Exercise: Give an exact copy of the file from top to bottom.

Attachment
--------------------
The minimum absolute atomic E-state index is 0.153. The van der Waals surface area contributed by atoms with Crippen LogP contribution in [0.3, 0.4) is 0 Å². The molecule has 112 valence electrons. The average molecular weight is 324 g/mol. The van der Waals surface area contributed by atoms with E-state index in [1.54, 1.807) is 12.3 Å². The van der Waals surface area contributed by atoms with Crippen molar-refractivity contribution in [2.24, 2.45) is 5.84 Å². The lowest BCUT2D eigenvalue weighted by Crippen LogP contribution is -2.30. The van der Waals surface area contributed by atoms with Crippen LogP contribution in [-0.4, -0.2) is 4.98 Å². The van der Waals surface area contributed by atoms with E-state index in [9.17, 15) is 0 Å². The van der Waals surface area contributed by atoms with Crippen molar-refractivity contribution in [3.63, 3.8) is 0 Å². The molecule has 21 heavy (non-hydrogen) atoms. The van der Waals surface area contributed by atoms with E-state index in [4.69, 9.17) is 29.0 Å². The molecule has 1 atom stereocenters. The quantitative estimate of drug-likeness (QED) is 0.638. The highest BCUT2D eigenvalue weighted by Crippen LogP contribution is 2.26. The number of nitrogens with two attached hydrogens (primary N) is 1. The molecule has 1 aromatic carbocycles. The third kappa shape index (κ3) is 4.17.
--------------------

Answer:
The minimum absolute atomic E-state index is 0.153. The van der Waals surface area contributed by atoms with Crippen LogP contribution in [0.3, 0.4) is 0 Å². The molecule has 112 valence electrons. The average molecular weight is 324 g/mol. The van der Waals surface area contributed by atoms with E-state index in [1.54, 1.807) is 12.3 Å². The van der Waals surface area contributed by atoms with Crippen molar-refractivity contribution in [2.24, 2.45) is 5.84 Å². The lowest BCUT2D eigenvalue weighted by Crippen LogP contribution is -2.30. The van der Waals surface area contributed by atoms with Crippen LogP contribution in [-0.4, -0.2) is 4.98 Å². The van der Waals surface area contributed by atoms with E-state index in [9.17, 15) is 0 Å². The van der Waals surface area contributed by atoms with Crippen molar-refractivity contribution in [3.63, 3.8) is 0 Å². The molecule has 21 heavy (non-hydrogen) atoms. The van der Waals surface area contributed by atoms with E-state index in [4.69, 9.17) is 29.0 Å². The molecule has 1 atom stereocenters. The quantitative estimate of drug-likeness (QED) is 0.638. The highest BCUT2D eigenvalue weighted by Crippen LogP contribution is 2.26. The number of nitrogens with two attached hydrogens (primary N) is 1. The molecule has 1 aromatic carbocycles. The third kappa shape index (κ3) is 4.17.